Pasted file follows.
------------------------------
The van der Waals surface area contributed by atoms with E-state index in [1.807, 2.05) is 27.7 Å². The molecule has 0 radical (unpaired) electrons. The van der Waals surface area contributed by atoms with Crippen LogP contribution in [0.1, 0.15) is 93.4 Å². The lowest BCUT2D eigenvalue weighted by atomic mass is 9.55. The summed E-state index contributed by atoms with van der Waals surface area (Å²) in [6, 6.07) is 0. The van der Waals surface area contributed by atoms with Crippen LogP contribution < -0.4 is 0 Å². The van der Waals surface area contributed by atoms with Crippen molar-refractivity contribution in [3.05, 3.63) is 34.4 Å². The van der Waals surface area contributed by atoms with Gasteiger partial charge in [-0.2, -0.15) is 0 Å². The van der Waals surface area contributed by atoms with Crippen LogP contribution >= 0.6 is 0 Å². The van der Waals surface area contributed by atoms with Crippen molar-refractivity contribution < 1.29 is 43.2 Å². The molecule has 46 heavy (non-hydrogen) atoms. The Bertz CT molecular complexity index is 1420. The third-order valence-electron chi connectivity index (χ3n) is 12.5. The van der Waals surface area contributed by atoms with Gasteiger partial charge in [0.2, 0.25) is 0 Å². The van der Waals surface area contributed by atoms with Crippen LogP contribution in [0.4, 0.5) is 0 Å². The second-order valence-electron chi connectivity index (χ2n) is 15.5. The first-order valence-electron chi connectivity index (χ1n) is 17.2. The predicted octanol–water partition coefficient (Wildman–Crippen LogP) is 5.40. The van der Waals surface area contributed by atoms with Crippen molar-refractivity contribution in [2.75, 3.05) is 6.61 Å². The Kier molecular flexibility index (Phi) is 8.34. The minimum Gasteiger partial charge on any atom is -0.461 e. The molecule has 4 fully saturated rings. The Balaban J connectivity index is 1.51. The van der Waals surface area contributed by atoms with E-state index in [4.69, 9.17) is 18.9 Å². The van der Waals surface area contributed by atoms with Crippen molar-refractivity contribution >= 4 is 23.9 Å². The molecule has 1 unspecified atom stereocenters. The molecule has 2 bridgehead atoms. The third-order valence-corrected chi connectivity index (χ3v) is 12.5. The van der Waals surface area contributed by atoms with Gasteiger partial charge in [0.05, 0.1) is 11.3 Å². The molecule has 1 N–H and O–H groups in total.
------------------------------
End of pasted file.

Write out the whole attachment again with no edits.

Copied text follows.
The van der Waals surface area contributed by atoms with E-state index in [1.807, 2.05) is 27.7 Å². The molecule has 0 radical (unpaired) electrons. The van der Waals surface area contributed by atoms with Crippen LogP contribution in [0.1, 0.15) is 93.4 Å². The lowest BCUT2D eigenvalue weighted by atomic mass is 9.55. The summed E-state index contributed by atoms with van der Waals surface area (Å²) in [6, 6.07) is 0. The van der Waals surface area contributed by atoms with Crippen LogP contribution < -0.4 is 0 Å². The van der Waals surface area contributed by atoms with Crippen molar-refractivity contribution in [3.05, 3.63) is 34.4 Å². The van der Waals surface area contributed by atoms with Gasteiger partial charge in [-0.2, -0.15) is 0 Å². The van der Waals surface area contributed by atoms with Crippen LogP contribution >= 0.6 is 0 Å². The van der Waals surface area contributed by atoms with Crippen molar-refractivity contribution < 1.29 is 43.2 Å². The molecule has 46 heavy (non-hydrogen) atoms. The Bertz CT molecular complexity index is 1420. The third-order valence-electron chi connectivity index (χ3n) is 12.5. The van der Waals surface area contributed by atoms with Gasteiger partial charge in [0.2, 0.25) is 0 Å². The van der Waals surface area contributed by atoms with Crippen LogP contribution in [0.4, 0.5) is 0 Å². The second-order valence-electron chi connectivity index (χ2n) is 15.5. The first-order valence-electron chi connectivity index (χ1n) is 17.2. The predicted octanol–water partition coefficient (Wildman–Crippen LogP) is 5.40. The van der Waals surface area contributed by atoms with Crippen molar-refractivity contribution in [2.75, 3.05) is 6.61 Å². The Kier molecular flexibility index (Phi) is 8.34. The minimum Gasteiger partial charge on any atom is -0.461 e. The molecule has 4 fully saturated rings. The Balaban J connectivity index is 1.51. The van der Waals surface area contributed by atoms with E-state index in [4.69, 9.17) is 18.9 Å². The van der Waals surface area contributed by atoms with Crippen molar-refractivity contribution >= 4 is 23.9 Å². The molecule has 1 unspecified atom stereocenters. The molecule has 2 bridgehead atoms. The third-order valence-corrected chi connectivity index (χ3v) is 12.5. The van der Waals surface area contributed by atoms with Gasteiger partial charge in [0.05, 0.1) is 11.3 Å². The molecule has 1 N–H and O–H groups in total.